"Why am I just hearing about this now?"
Poor communication is a challenge that can exist not just between individuals, but also between departments, functions or third parties (like vendors or customers). Although it can be tempting to react by copying everyone and their brother into every single e-mail, that often swings the pendulum too far in the other direction - the epitome of "this meeting should have been an e-mail" culture.
Instead, I recommend thinking of the following: (a) what information is most valuable to me to do my job? (b) who owns or creates that information? and (c) how am I currently obtaining this information? Then, the goal should be to work with others at the company to make the flow of this information completely automatic. Instead of waiting on a set of e-mails, can everyone reference a single dashboard on the company intranet? Can certain documents be automatically generated and distributed? Another helpful guide: There should only be one owner for generation of data (at the department or individual level) and this owner should be fully responsible for distributing it to everyone else. The owner should also be the only one making changes.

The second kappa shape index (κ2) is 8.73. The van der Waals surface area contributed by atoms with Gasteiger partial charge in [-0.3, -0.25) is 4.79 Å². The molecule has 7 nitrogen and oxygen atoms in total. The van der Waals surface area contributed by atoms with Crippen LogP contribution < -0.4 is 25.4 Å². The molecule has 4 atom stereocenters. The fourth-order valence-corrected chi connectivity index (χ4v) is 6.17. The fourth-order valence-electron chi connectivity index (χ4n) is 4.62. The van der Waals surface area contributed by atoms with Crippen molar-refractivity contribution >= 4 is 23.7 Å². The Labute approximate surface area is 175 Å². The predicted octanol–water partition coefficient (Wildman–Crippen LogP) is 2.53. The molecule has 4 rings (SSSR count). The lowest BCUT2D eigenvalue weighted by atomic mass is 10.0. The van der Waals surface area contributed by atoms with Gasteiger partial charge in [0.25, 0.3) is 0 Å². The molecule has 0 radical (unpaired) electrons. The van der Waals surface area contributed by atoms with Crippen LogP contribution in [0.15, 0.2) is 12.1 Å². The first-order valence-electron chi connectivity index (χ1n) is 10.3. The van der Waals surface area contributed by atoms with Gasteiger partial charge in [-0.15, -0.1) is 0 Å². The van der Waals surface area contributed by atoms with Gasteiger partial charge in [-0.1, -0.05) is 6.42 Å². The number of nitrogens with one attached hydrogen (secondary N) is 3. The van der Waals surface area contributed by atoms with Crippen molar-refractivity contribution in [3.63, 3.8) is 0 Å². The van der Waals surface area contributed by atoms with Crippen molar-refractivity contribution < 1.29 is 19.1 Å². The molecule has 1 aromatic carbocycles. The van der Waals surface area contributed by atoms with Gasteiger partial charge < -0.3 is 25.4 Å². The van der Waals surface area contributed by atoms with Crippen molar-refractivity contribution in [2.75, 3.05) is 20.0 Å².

"I spend more time tracking metrics about doing my job than doing my actual job."
A somewhat cynical approach to this divides positions into two types: (1) Those where the employees work to benefit a cause, industry or customer need; and (2) Those where employees work to stay employed.
The collection of an undue number of metrics can often indicate that a company falls into the second category. Metrics should have a means to an end, as a way to gather information in order to make improvements. Metrics that are used to garner competitiveness within an organization or for other divisive reasons are always a bad idea. Metrics that are collected for a long time, but not acted upon by management, are wasting valuable time. Even worse, in the era of GDPR and more robust privacy practices, metrics can even present risk for your company.
At the individual level, there is nothing wrong with going to your manager and saying "Tracking these data points is becoming burdensome and interfering with the parts of my job that I enjoy the most - can we track on a yearly basis instead?" At the department level, I again recommend that each metric be held to the standard of "How is this benefiting our customers?" It is easy to justify metrics, because they almost always can be characterized to benefit the company. However, many will not pass a higher level of scrutiny about how they benefit the customers.
I've included stories, anecdotes and useful tips I've gained over my career as an Entrepreneur, Board Member, Executive and Senior Counsel. I hope you can find ways to navigate to your own dreams by learning from my experience! Don't hesitate to contact me if you have any questions or want to share your own stories. Stay inspired!